Testimony of David Pritchard, President And CEO
A.J. Rose Manufacturing Co.
Before The Trade Subcommittee of The House Ways & Means Committee
March 26, 2003
Good morning. Thank you very much for asking me to testify about the consequences the Steel 201 tariffs have had on my company. My name is Dave Pritchard, and I am President and CEO at A.J. Rose Manufacturing Company.
A.J. Rose, headquartered in Avon, OH, is a family-owned company, with three generations in the business since 1922. We have approximately 370 employees, 250 of which are members of the United States Steel Workers' Local #735. We specialize in manufacturing tight tolerance metal stampings, air bag components, and spun-formed products for the automotive market.
We buy hot-rolled steel flat products that are subject to the tariffs. We buy from both domestic and foreign sources. The tariffs have increased our steel prices dramatically. We estimate that the tariffs have added 1.1 million to our cost of material in the last 12 months. We have been able to obtain price increases on only one-third of our products to cover that additional cost. The increased costs have had a devastating effect on our bottom line. The increased steel pricing has put us at a distinct competitive disadvantage with respect to our foreign competitors. As a result, we have lost a significant amount of business to our foreign competitors and it looks like it is only going to get worse.
We have lost over a half a million dollars in existing business since the start of 2003 because one of our big customers did not want to pay the increased amounts we now need to charge. This business was placed with a company in Korea instead - a country where steel prices are considerably less than the U.S.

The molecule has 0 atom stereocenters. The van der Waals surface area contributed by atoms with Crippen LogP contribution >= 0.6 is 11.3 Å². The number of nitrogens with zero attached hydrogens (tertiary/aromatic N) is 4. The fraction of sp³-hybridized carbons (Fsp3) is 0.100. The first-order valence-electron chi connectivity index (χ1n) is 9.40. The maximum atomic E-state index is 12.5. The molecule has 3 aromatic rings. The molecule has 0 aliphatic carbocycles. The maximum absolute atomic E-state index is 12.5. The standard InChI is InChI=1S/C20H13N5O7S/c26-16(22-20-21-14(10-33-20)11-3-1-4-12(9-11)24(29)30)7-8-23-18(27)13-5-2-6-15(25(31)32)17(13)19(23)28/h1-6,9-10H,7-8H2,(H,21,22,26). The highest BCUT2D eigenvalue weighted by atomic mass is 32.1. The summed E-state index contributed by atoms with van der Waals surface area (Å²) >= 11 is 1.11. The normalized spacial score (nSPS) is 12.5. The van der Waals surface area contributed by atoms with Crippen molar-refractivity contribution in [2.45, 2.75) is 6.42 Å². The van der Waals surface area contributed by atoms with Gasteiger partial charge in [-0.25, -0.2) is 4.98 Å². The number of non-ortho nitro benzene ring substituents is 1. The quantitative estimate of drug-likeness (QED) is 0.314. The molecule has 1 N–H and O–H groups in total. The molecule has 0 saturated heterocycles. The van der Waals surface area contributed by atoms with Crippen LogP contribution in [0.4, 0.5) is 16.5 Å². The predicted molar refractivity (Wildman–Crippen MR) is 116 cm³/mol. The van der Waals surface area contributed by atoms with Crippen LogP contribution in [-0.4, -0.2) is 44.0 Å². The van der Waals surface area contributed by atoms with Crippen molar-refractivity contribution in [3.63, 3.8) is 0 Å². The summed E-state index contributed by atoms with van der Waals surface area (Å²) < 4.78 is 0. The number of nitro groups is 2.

Also, in the last year alone, we have lost approximately 7.5 million in new orders (15 contracts) to competitors outside of the United States. These contracts were awarded simply because we could no longer meet our foreign competitors' prices due to the steel tariffs. This loss of 7.5 million in new contracts this year translates into a loss of 45 to 60 million over the next few years. This is because in our business, when you are awarded a contract, it generally runs for the life of the part in application (approximately 4 years). This means that the loss of a job now really costs you many times the annual revenue in lost future sales.
The situation shows no sign of improving. In January, our largest customer (MACI) stated that they would no longer accept the cost increase the tariffs forced us to apply to their pricing. They stated that if we insisted, they would continue to pay the increase but that it would signal the "beginning of the end of our 12 year relationship." They advised us of this in the same meeting they informed us that they had just awarded one of our competitors a contract for a part we were told we would get. Prior to this, we were the only company supplying MACI with this type of product in North America. The competitor that was awarded this business is a Canadian company.
In addition, a Canadian customer that has accepted one-half of the increased cost from the tariffs has been demanding that we use Canadian steel and Canadian tool shops to produce products for them. Over the past 30 days, they have been actively soliciting bids for the parts we make for them from Canadian and Chinese firms.
This loss of business has had a significant impact on our day to day operations. Due to the loss of orders, we have had to lay off 33 people in the past 12 months - 10 of those since the start of 2003. In addition, our cash flow and operating loan situation has become tenuous. We have scheduled a meeting with our bank to discuss our deteriorating financial condition. This is the first time in the 35 years I have been involved with A.J. Rose that I have ever had to have a conversation like this.
We, and our supplier, used the product exclusion process to try to soften the negative effects of the tariffs. While we had some degree of success in obtaining product exclusions, these product exclusions have only provided us with very limited relief. The basic problem remains - the tariffs have made it virtually impossible for us to compete with our foreign competitors.
This constant threat to our business is very real and will get worse if we are forced to continue to pay such a premium for the steel we need to run our business. We sincerely hope that these tariffs can be lifted as soon as possible.
Thank you. I will take any questions you might have.